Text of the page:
That’s it.

Hope you found that helpful, and here’s wishing you a great weekend!



P.S. On Monday I’m in Nashville teaching my full-day seminar. It’s not too late to join me. 



  1. Dan 6 August, 2018 at 16:20 Reply

    On the fence on this tip because photos can be downloaded, without watermark. Good idea though, until I discovered that. Why couldn’t Adobe do a better job of fixing the real-world hiccups. We need this feature — build it for us.

  2. John Small 3 August, 2018 at 17:06 Reply

    Hi Scott,
    thank you for about a million great tips I’ve read over the years.

    Regarding the fake log-in:
    I set one up a few months ago and it worked fine, but now I’m getting the message that the trial period for that account has expired. So did I set it up in the wrong way? It seems like there’s no way for clients to view a gallery without creating an account, but then the free trial expires and they cannot view that gallery without a paid account. Confused here.

  3. Nick 4 April, 2018 at 23:26 Reply

    Client proofing has been a headache of mine for a while. My current process sees me having a separate catalogue per wedding, so if I were to apply your method (which i think is awesome) I think I would have to set up a MASTER sync catalogue and move all of the proofing images from each wedding to that in order to upload multiple weddings? Any ideas on a workaround per catalogue?

  4. steve reid 8 November, 2017 at 20:58 Reply

    Just tried it , from Lightroom Mobile app on iPad and it looks great , certainly slicker gallery for clients than doing it via Dropbox which I currently use.
    Only one BIG thing tho.. when you download the zip that’s generated , the images are full size ! But with lots of compression artefacts .

    I only want them to get low res at this stage. Plus downloading the zip takes ages , Adobe’s server speed is 1mb/s !

    If I want to give them full size , I will do uncompressed and do via a manual made zip saved to my Dropbox or wetransfer .

    Has anyone else noticed this ?


  5. Kandi 6 November, 2017 at 22:08 Reply

    This was so helpful! Thank you so much! Just a question, is there a way to display their collection with a copyright watermark? I’m finding it difficult for it to display when sharing. Using Lightroom classic!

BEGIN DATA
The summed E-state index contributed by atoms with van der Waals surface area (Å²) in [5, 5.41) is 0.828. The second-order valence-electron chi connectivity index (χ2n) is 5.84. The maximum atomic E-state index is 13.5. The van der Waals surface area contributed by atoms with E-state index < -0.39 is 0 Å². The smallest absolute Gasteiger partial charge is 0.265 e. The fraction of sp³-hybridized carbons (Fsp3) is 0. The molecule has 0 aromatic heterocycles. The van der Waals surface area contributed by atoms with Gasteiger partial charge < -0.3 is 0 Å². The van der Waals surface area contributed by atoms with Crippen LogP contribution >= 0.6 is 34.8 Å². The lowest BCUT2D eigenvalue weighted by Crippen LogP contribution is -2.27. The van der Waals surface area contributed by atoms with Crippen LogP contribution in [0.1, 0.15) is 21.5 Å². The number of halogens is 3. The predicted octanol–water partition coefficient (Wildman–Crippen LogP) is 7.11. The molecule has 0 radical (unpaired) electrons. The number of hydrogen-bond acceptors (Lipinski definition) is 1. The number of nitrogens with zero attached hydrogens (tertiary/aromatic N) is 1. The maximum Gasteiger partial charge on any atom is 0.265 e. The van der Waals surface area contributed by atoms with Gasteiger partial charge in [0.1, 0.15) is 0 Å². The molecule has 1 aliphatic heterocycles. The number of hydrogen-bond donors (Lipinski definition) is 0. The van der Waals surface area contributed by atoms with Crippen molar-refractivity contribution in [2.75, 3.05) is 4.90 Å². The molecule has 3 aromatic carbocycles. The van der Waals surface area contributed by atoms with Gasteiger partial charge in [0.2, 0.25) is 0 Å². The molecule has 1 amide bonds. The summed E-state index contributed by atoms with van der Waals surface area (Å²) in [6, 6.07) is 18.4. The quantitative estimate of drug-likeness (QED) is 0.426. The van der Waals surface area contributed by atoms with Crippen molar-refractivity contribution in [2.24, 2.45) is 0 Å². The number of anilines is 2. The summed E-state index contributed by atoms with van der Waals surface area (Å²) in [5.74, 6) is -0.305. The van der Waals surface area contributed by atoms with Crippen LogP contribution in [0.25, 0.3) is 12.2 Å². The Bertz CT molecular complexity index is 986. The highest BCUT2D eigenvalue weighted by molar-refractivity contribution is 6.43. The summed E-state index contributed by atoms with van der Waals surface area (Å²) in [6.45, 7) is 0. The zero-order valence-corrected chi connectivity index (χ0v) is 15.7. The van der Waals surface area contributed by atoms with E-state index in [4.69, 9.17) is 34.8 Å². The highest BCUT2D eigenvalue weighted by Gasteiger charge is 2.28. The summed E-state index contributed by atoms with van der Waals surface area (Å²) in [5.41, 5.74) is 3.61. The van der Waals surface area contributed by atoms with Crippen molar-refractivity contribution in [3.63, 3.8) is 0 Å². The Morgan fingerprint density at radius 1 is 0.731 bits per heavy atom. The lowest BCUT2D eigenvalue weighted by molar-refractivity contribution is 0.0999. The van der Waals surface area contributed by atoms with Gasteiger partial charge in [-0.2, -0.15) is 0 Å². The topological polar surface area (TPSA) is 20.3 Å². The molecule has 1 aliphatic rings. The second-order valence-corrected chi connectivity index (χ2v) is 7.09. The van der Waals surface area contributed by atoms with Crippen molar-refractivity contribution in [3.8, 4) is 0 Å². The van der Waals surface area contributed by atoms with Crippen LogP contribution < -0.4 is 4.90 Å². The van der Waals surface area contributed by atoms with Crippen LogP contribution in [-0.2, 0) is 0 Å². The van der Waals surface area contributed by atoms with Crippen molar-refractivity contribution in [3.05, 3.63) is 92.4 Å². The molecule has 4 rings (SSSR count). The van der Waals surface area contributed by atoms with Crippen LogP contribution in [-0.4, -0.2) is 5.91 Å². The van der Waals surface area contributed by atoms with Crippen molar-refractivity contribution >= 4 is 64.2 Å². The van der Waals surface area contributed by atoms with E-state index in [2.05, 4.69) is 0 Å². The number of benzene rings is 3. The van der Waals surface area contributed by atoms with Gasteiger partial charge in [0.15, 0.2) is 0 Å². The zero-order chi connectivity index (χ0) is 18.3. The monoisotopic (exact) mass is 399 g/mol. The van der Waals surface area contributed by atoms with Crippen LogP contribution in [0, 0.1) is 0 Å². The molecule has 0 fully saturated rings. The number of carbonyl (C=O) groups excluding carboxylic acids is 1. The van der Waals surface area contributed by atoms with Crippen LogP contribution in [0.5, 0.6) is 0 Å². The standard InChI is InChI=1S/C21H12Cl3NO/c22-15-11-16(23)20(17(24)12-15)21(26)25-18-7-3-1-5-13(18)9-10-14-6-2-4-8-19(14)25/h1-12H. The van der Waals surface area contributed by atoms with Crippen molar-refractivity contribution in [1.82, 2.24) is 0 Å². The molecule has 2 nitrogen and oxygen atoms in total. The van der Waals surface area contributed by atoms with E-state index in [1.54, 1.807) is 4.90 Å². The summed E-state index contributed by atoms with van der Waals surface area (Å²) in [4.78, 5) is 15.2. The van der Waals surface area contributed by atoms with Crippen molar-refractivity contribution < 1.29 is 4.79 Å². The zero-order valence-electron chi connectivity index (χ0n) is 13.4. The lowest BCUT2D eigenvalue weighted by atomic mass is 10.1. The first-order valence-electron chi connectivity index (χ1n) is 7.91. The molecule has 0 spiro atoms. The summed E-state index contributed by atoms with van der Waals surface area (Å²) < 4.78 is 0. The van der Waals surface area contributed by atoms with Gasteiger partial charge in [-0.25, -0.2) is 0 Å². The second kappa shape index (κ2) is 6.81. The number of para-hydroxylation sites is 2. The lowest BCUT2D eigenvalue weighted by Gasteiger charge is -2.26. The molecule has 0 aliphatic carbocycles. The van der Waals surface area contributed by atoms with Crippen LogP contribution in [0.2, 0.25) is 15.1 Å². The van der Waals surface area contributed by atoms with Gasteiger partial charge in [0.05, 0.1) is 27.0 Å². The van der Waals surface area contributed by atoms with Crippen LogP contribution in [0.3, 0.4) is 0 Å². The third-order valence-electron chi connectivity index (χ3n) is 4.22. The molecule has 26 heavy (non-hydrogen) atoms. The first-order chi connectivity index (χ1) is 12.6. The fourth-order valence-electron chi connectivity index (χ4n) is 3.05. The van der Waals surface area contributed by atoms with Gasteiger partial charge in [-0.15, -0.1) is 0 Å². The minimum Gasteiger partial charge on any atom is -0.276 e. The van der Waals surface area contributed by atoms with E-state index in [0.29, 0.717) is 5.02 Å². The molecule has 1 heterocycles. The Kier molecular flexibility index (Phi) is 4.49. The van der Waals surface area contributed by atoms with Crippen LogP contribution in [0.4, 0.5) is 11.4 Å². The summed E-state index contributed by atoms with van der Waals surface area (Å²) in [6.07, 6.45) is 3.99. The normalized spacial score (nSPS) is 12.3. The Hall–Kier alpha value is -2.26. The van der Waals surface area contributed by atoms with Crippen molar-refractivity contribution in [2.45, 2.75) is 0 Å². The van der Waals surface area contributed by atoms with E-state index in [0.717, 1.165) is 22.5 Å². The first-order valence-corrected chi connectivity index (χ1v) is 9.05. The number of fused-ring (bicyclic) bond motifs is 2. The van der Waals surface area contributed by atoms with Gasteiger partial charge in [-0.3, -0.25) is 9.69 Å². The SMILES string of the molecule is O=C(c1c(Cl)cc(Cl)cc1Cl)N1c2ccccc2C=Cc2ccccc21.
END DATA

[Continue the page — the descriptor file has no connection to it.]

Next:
6. Buck 11 December, 2016 at 14:38 Reply

    Scott, this is very helpful – except Step Four seems completely unworkable in the current version: there is NO yellow icon, and NO way to sort anything. We thought the “heart” (like) would equate to a “Flag” and allow us to view/sort by flagged image. As it stands, the LIKE simply turns into a second comment; i.e., “___ likes this photo” and “___ COMMENT-TEXT-HERE” so there are essentially two comments. The client clicked the heart icon, yet it doesn’t show as a “pick” or as a “flagged” photo. This should be so easy to correct…can you help get it on Adobe’s wish list?

    • jim 1 July, 2017 at 19:22 Reply

      Not sure if this a new change but in Lightroom you can sort images by “Last Comment Time,” and I do see the yellow flag when there are comments I have not viewed.

  7. Martin 23 September, 2016 at 00:05 Reply

    Hi Scott,

    Sounds like a good tip. We developed Evlaa (https://evlaa.com) to simplify a lot more this client proofing workflow!

    It’s a very easy to use tool for both sides (photographer and client). Check it out and save more time.

    We can discuss about it 🙂

  8. Jonathan 12 August, 2016 at 14:41 Reply

    I went through this process today and noticed that Adobe changed it. It used to be that anyone with a link could comment/like. The Adobe ID just complicates matters.

    Even worse, there is no way to sort by client likes, so you still have to go through each image and pick them. That should be a quick fix for Adobe:

    • Scott Kelby 12 August, 2016 at 20:02 Reply

      Hi Jonathan – I agree with both (well, all three, really). I’d like to see them remove the requirement to have an Adobe ID (it does complicate matters), and I’d like for the client to be able to sort by picks (that’s the reason I showed the workaround for picking image by leaving a comment “This is #1, this is #2, and so on), because without that, they wouldn’t know how many images they have tagged, and third: I agree – these both should be quick fixes for Adobe, if they agree these changes are needed. Hope they do. 🙂

  9. Bill Guy 12 August, 2016 at 09:22 Reply

    Scott once again a great work around but hopefully someday Adobe will update the Web portal in Lightroom so we can use it to set up galleries and client sites. I view many of CC trying to create new webpages but none of them allow us to set it up within our established websites. How many of us would love just an embedded link on our webpages without sending the client in search of Adobe websites.